The case for outreaching to the LGBT market will be different for every company. For many, it is because it is a community that contains a high number of DINKS (Dual Income, No Kids) and this company attracts both gay and straight DINKS, or perhaps studies have shown that your geographic region has a high proportion of LGBT residents or visitors. It just depends. If your company is developing an LGBT outreach plan, it is important that you communicate this to your employees. All employees must understand that professional actions and personal beliefs are separate. In this company, all people are to be treated with respect. A customer’s sexual orientation or gender identity does not change that basic rule.
Some employees might ask why the company is not targeting another segment. Often this question is based on their own personal interests. The answer may well be that you already are targeting this group. Or the answer might be “that is another great idea, can you stop by my office and lets explore that idea together.” Empowering employees to outreach to their peers is always cost-effective marketing.
Gay-Friendly Space and Gay-Safe Space
When providing LGBT diversity information, Community Marketing’s research shows this is one of the most important parts of the diversity message. The reality is that most gays and lesbians have experienced verbal, emotional or physical assault because of their sexual orientation at various times in their life. This may have occurred in schools, family, at work, on city streets and/or from their governments. Your company should be viewed as a place that a person does not need to worry about discrimination (or even verbal or physical assault) from staff or customers.
How would your company respond to a staff person making a racially charged comment? The same employee discipline should be expected for inappropriate gay jokes or slurs. Many staff live in environments where “verbal gay bashing” is an acceptable norm. Sometimes this slips out in inappropriate ways. Since gay jokes are “acceptable” in some crowds, two employees might tell a joke or make a comment overheard by a gay customer or employee. Gay people hear these disparaging jokes all the time in their day-to-day life. This behavior can never be tolerated in the work environment and this must be communicated to staff upon orientation. But this statement does not live in vacuum. Racial jokes are never acceptable, jokes about a person’s weight or age are never acceptable. The diversity message is always delivered in the larger context.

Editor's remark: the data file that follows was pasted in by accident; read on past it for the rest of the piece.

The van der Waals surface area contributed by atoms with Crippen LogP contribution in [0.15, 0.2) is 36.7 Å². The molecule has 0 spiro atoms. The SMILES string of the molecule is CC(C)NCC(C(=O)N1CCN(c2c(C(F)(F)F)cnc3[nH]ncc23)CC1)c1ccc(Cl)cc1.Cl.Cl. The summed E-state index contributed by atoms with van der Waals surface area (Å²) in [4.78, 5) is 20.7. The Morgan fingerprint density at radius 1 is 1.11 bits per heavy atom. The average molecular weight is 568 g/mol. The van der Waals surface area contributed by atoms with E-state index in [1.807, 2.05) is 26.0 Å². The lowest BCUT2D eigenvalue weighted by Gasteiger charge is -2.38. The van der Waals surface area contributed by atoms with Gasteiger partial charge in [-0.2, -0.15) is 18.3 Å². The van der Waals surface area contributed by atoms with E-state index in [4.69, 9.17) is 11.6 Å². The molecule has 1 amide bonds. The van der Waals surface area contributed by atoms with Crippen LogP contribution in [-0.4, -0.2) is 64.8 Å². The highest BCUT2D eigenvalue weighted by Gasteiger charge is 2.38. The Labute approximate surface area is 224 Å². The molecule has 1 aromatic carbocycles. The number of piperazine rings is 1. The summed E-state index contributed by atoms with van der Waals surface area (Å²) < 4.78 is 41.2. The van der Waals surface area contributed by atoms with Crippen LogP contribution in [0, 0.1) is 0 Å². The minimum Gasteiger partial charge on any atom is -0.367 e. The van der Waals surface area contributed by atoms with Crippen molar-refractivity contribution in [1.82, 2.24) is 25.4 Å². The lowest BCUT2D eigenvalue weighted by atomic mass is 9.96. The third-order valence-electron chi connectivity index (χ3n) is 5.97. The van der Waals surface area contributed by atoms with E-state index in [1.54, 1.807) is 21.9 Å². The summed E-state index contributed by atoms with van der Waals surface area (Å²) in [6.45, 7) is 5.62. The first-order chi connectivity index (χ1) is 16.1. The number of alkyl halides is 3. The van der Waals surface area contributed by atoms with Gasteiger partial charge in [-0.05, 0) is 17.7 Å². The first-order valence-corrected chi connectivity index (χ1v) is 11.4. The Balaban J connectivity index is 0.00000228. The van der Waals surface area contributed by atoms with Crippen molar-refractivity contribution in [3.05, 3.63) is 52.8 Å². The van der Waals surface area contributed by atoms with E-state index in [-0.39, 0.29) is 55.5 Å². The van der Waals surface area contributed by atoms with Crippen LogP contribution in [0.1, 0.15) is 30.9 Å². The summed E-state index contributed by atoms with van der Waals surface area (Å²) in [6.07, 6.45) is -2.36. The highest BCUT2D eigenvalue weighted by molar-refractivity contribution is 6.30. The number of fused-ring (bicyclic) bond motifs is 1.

Of course, you cannot control the behavior of every customer. If a customer is acting abusive to another customer, regardless of the reason, refer to your protocol in dealing with these situations. If a customer is being abusive simply because of another customer’s sexual or gender orientation, this should be considered unacceptable. Follow your protocols for unruly customers. They are probably problem customers on many fronts.
Be careful of your language. Employees can use “gay-offending” language without even knowing it. However, for the most part gays and lesbians will overlook “language errors” as long as the employee’s attitude and tone are welcoming. In general, terms like gay, lesbian, partners, sexual orientation and LGBT are preferred. Conversely, words such as lifestyle, sexual choice, and sexual preference could get you in trouble. For example, science clearly has demonstrated that a person’s sexual orientation is not a “choice.” The term “sexual preference” is often used by anti-gay groups for political gain. If two men present themselves as “domestic partners”, don’t call the other person a “friend”, use the term “partner.” Sensitivity training should cover these language subtleties.
Of course, in a professional setting, slang words like queer, fag, sister, homo, etc. are not acceptable when interacting with a customer. Sometimes these words can be used socially within the LGBT community itself. All employees must use the same protocols on language for all customers – gay or straight.
Gay-Friendly Means Following Your Policies and Procedures
Don’t let closed-minded customers pull your staff down the “I don’t want my children to see this,” scenario. Anti-gay groups use children to charge anti-gay issues, and gays (and most progressive people) do not see a problem with children observing same-gender couples showing basic affection. Also, more and more gays and lesbians are raising children. This makes some people angry and they are offended by seeing same sex couples care for children. For staff to get involved in these discussions about children (unless there is a policy around children that relates to this situation), they will only make everyone upset.
Conclusion: Diversity Training and the LGBT Community
For some companies, diversity training can be a multi-day affair, for others it is a 30-minute orientation segment. Some hire outside consultants, others have inside staff with more specific training or experience. Of course, the more diversity training the better. More realistically, different staff positions have different diversity training needs. All of the above information should be covered in training and every employee should know the diversity policies of the company.
For yet more information and suggestions, we suggest you become involved with Out & Equal, an organization that deals with LGBT in the workplace issues, at www.outandequal.org. Also refer to the Society for Human Resources Management at www.shrm.org.